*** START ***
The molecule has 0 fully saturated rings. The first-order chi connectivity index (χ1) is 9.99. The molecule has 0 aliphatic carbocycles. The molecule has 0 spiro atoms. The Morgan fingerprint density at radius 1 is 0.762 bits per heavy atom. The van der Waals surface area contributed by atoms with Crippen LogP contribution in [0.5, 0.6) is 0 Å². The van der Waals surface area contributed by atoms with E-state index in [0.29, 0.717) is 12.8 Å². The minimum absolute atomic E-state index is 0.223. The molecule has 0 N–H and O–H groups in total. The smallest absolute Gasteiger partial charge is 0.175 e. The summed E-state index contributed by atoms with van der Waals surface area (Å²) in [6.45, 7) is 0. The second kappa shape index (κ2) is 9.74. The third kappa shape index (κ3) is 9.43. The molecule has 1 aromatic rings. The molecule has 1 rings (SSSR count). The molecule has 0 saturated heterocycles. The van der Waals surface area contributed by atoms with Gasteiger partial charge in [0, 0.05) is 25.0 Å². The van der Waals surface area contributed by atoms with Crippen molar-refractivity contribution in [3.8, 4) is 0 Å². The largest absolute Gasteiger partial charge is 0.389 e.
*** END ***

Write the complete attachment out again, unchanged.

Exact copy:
The molecule has 0 fully saturated rings. The first-order chi connectivity index (χ1) is 9.99. The molecule has 0 aliphatic carbocycles. The molecule has 0 spiro atoms. The Morgan fingerprint density at radius 1 is 0.762 bits per heavy atom. The van der Waals surface area contributed by atoms with Crippen LogP contribution in [0.5, 0.6) is 0 Å². The van der Waals surface area contributed by atoms with E-state index in [0.29, 0.717) is 12.8 Å². The minimum absolute atomic E-state index is 0.223. The molecule has 0 N–H and O–H groups in total. The smallest absolute Gasteiger partial charge is 0.175 e. The summed E-state index contributed by atoms with van der Waals surface area (Å²) in [6.45, 7) is 0. The second kappa shape index (κ2) is 9.74. The third kappa shape index (κ3) is 9.43. The molecule has 1 aromatic rings. The molecule has 1 rings (SSSR count). The molecule has 0 saturated heterocycles. The van der Waals surface area contributed by atoms with Gasteiger partial charge in [0, 0.05) is 25.0 Å². The van der Waals surface area contributed by atoms with Crippen molar-refractivity contribution in [3.8, 4) is 0 Å². The largest absolute Gasteiger partial charge is 0.389 e.